|Founder: Dr. Kimm - Grandmaster Lee|
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During their conversation, Grandmaster Suh said that in any kind of martial arts, the eye is the most important factor in winning or loosing a match. He explained that you must look at the opponent as though you were looking for a remote mountain. Grandmaster Suh also said that you should try not to see only one leaf on a tree, but the entire forest on the mountainside. Using the same logic, you should see only one part of the opponent's body, but observe him from head to toe. He continued by saying that it is important to see the opponent with your mind's eye so that you can predict his next move. When you can correctly predict the opponent's movements, your mind can formulate an attack or a counter-attack. Grandmaster Suh told Dr. Kimm that, in order to open the mind's eye, you must practice basic techniques repeatedly until your physical eye becomes one with your foot movements, your body will respond naturally. He also stated that martial arts were a tool used to train out physical bodies and, at the same time, the mind.
Dr. Kimm had the opportunity to meet Grandmaster Lee Won-kuk, in the Spring of 1987 at his home in Alexandria, Virginia. Grandmaster Lee was the founder of Chung Do Kwan. He was the teacher of many students who eventually assumed very powerful positions within the martial arts arena. Some of those students were Son Duk-sung, the second President of the Chung Do Kwan and the current President of the World Tae Kwon Do Association; Kang Suh-jong, the current President of Kuk Moo Kwan and former President of the American Tae Kwon Do Association; Um Eung-kyu, the current President of the Chung Do Kwan and former Vice President of the Korea Tae Kwon Do Association, the Kuk Ki Won, and the World Tae Kwon Do Federation; Man Tae-hi, the former President of the Oh Do Kwan; Ko Jae chun, the former Director of the Korean Army Taw Kwon Do Groups in Vietnam; Cha Ji-chul, the former Director of the Korean Secret Service Agency in the later 1970's; Park Hai-man, the Chief Organizer of the Tae Kwon Do Games in the 1958 Seoul Olympic Games; and Jhoon Rhee, the father of American Tae Kwon Do.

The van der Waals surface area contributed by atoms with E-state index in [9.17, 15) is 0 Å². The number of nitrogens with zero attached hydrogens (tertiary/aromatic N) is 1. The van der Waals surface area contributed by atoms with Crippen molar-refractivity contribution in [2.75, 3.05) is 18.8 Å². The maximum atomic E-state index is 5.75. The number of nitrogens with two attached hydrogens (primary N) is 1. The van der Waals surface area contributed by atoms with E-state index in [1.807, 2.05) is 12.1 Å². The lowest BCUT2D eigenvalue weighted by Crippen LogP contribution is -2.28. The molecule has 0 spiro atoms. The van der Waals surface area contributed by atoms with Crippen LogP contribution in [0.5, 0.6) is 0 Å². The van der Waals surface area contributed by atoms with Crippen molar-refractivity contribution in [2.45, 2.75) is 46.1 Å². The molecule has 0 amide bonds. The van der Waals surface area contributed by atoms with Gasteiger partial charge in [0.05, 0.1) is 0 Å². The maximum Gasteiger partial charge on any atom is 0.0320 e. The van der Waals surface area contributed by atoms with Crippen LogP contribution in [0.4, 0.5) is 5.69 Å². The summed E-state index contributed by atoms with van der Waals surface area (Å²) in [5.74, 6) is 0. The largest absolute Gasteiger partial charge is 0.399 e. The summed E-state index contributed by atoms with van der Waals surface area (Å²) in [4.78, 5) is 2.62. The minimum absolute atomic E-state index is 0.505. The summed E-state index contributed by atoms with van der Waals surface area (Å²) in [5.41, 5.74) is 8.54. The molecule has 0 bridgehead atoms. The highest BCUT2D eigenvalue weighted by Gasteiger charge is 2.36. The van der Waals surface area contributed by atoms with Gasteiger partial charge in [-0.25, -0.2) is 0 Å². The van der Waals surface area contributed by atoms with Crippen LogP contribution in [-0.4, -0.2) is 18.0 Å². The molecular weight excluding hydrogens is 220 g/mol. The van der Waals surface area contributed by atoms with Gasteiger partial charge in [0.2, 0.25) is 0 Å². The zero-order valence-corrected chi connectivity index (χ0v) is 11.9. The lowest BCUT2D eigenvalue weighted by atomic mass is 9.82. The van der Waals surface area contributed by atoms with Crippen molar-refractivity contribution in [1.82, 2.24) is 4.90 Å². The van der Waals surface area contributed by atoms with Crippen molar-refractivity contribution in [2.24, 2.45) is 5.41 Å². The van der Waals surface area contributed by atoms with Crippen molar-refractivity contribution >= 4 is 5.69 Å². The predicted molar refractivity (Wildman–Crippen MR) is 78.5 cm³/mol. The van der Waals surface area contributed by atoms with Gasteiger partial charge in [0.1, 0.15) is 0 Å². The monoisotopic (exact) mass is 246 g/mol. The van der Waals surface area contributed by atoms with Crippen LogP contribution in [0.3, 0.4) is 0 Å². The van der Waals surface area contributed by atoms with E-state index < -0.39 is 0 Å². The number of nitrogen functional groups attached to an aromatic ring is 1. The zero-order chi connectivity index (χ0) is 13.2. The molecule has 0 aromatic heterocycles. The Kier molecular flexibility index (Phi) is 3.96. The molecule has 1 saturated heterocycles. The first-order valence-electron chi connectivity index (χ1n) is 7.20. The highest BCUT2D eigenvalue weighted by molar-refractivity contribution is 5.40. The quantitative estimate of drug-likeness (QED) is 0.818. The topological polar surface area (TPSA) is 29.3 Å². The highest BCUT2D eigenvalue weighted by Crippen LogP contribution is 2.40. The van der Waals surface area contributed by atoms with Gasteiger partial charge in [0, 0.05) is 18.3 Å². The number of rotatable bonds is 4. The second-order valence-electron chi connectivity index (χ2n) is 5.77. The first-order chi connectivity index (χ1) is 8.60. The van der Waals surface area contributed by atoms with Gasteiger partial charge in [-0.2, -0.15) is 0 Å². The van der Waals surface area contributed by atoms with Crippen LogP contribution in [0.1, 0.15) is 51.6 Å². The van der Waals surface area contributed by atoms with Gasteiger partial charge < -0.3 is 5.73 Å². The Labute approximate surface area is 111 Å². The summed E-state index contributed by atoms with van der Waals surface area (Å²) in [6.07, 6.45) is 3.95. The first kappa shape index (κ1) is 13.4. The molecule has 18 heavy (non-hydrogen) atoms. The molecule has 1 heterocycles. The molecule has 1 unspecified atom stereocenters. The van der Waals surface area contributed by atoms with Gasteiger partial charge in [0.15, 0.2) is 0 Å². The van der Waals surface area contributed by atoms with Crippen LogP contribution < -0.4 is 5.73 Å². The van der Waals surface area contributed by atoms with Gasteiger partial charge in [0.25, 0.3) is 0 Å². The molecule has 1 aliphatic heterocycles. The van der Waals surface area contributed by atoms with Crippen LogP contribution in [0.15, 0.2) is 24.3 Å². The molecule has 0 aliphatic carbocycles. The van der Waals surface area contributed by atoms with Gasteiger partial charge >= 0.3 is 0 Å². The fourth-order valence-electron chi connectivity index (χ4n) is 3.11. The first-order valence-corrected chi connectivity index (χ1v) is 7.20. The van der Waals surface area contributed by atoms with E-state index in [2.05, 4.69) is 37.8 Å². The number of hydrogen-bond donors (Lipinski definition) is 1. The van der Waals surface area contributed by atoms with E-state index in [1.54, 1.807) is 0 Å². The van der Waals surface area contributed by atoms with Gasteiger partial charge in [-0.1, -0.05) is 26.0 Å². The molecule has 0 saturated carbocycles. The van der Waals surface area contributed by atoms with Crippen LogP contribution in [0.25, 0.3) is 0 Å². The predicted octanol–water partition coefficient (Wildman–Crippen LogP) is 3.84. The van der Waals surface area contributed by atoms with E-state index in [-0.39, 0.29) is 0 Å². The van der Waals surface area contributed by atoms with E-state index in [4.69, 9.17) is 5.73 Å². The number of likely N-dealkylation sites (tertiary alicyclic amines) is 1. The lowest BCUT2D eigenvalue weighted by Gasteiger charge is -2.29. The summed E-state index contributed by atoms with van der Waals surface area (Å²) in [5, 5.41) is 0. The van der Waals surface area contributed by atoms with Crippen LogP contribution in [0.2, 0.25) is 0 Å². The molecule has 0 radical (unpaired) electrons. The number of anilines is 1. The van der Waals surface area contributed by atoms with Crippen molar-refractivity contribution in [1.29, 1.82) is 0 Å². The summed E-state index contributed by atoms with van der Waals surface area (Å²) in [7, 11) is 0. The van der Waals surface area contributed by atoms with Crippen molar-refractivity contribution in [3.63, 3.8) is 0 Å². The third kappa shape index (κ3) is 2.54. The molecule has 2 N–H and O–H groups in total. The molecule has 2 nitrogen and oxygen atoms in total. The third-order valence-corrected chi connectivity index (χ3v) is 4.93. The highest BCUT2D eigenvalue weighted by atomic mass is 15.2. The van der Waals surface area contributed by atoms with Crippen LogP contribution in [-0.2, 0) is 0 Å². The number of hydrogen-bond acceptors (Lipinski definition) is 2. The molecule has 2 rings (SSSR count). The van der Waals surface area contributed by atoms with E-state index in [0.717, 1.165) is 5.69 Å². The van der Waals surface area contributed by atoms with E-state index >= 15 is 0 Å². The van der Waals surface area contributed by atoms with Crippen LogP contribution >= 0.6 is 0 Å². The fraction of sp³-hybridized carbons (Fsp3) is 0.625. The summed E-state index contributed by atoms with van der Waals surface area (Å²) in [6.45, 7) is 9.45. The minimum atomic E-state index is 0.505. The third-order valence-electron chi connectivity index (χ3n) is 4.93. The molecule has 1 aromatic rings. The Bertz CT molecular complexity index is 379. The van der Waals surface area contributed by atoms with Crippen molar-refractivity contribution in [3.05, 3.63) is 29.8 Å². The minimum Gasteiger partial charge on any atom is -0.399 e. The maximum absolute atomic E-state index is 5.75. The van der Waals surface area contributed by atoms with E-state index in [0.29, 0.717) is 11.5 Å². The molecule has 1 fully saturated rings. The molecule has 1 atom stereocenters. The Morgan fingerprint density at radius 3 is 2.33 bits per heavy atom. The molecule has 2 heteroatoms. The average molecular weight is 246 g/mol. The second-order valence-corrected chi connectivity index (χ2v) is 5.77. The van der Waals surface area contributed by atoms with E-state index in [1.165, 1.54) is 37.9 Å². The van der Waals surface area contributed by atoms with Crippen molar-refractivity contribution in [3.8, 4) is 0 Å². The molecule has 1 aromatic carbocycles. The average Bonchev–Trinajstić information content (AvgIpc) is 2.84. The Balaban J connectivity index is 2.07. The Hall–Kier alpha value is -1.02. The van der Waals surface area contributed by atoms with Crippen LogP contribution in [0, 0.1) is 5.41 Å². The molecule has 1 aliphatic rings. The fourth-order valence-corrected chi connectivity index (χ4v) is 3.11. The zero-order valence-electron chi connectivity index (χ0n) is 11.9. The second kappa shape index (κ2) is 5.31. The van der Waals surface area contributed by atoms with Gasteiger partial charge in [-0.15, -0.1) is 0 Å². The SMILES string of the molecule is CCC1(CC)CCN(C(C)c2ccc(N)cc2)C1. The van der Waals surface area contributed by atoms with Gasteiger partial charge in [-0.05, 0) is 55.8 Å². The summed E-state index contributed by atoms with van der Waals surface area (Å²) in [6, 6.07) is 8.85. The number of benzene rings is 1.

Dr. Kimm asked Grandmaster Lee what his secret was to produce so many Grandmasters, Masters, and Black Belts. He was a very gentle and kind man who was eager to share his secret to success in martial arts. In the Fall of 1944, he was the first person to open a Tang Soo Do school in Korea. He explained that besides teaching techniques, the teacher and the student had to understand two fundamental elements in martial arts training: the first element was what the teacher could do for his students and the second element was what the students could do for their teacher.
As a martial arts teacher, he said that the teacher must always be strict with his students in teaching and training techniques as well as maintaining a virtuous moral code in the dojang. With this type of teaching, students learn true martial arts and are able to endure hardships during their training. Students who carried out those requirements were taught personally by the head teacher.
Martial arts students must never forget to appreciate their teacher. At the same time, students should always strive to have better techniques and a higher moral character than their teacher. Grandmaster Lee the compared this to an old saying, "The color green comes from the color blue, but the color green is brighter than the color blue. The ice comes from water, but ice is colder than water." In other words, the student is always better than his teacher. He continued by saying that martial arts will have a bright future if students live by these ideas. When a student does become better than his teacher, he must always remain humble and never forget to appreciate the techniques and moral code that he learned from his teacher. Once a student becomes a master, he should not forget that his position was a joint effort of both his and his teacher's sweat. Without the teacher, he could not have ever reached the level of master just as there is not ice without water and no green color without blue.
Dr. Kimm visited Seoul in the Summer of 1991. During this visit, he spent one week learning Ki accumulations and circulation from grandmaster Kwon Tae hoon. He was ninety-two year old and was assisted by his student who was a seventy five year old master. As Dr. Kimm sat beside Grandmaster Kwon, he noticed that the Grandmaster read a book without glasses that Dr. Kimm himself could not read without his glasses. Dr. Kimm felt ashamed that he had to pull them out of his pocket and place them on his face. This shame continued until graduation when Dr. Kimm placed first among the fifty graduating students.